Comment on this Story

  • Das Weibstück

    Thank you for bringing this up to the city !! We drove by there just a week ago and said “This isn’t a park, there is not 1 swing or slide”. Couldn’t believe it. The city of Wilmington’s priorities are a mess and Saffo is leading the clown parade.

  • 1981duke

    Was passed as a bond referendum for–
    Softball Tournaments
    Baseball Tournaments

    Sports tourism,a park is being to most likely be added.
    We have many parks for play,this was built for specific events to help build’sports tourism” as well as make Empie Park for tennis.

  • Guest-of-the-day

    city malfeasance in all things financial seems to be like peeling an onion back one layer at a time.

  • resident of Murrayville

    This park was built for baseball fields. Not once was a park environment mentioned. There are 2 parks already off of Harris Rd. Both of which have playgrounds for the kids! Utalize what we already have!

  • Das Weibstück

    If there are 2 parks off Harris I have never seen them. I go down that road almost everyday. Maybe I am missing them. In that case they are small community parks not county parks that are large enough for many people like Olsen Park.

    Either way Olsen Park was laid out before the money changed hands, there was an agreement for the park to be for ALL people not just the ball players. Its a legal contract. Mrs. Olsen deserves to have a complete park with her name on it.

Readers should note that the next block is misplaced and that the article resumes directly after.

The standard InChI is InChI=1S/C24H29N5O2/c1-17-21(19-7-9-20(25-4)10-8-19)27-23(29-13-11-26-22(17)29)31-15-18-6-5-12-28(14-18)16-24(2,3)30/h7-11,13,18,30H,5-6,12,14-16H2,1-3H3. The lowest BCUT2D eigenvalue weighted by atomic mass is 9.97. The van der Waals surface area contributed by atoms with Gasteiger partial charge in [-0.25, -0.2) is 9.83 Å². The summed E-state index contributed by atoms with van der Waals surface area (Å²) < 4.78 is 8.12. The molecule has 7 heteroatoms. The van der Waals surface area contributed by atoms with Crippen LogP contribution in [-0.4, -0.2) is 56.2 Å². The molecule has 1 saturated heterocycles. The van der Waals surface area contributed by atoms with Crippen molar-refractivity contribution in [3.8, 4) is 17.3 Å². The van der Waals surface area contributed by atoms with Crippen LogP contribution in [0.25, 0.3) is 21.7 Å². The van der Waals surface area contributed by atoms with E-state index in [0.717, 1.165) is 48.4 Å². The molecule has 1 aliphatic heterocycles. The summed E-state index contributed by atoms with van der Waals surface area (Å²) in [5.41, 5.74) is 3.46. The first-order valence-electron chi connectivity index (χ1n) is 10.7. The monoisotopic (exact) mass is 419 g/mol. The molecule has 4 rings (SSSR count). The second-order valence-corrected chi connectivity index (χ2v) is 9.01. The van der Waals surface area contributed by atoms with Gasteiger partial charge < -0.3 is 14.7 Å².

• Guest 123

    This is an interesting story and Olsen Farm of Wilmington, LLLP has made a valid point. Focus on City obligations before further extending debt service on the taxpayers. The parks bond referendum was supposed to be a dedicated, pre-planned, pot of money for a set menu of parks projects based on a seemingly scientific survey of residents paid for by the City and County in order to justify and sell the referendum to the voters. And that $37 million referendum was planned as a joint effort by the city and county with a clear dedication of funds to the pre-planned projects. Also, $200,000 to each of the three beach towns without dedication to pre-planned projects. If the City of Wilmington can’t meet their obligation to complete projects per that referendum, it calls into question their ability to meet any future baseball stadium referendum. Similar to someone who can’t pay their current bills, but wants to go to the bank to borrow even more money for a more expensive project.

  • SurfCityTom

    before taking on Mr. Shipman. He can be very effective and persuasive in court. The city attorney is no match for him.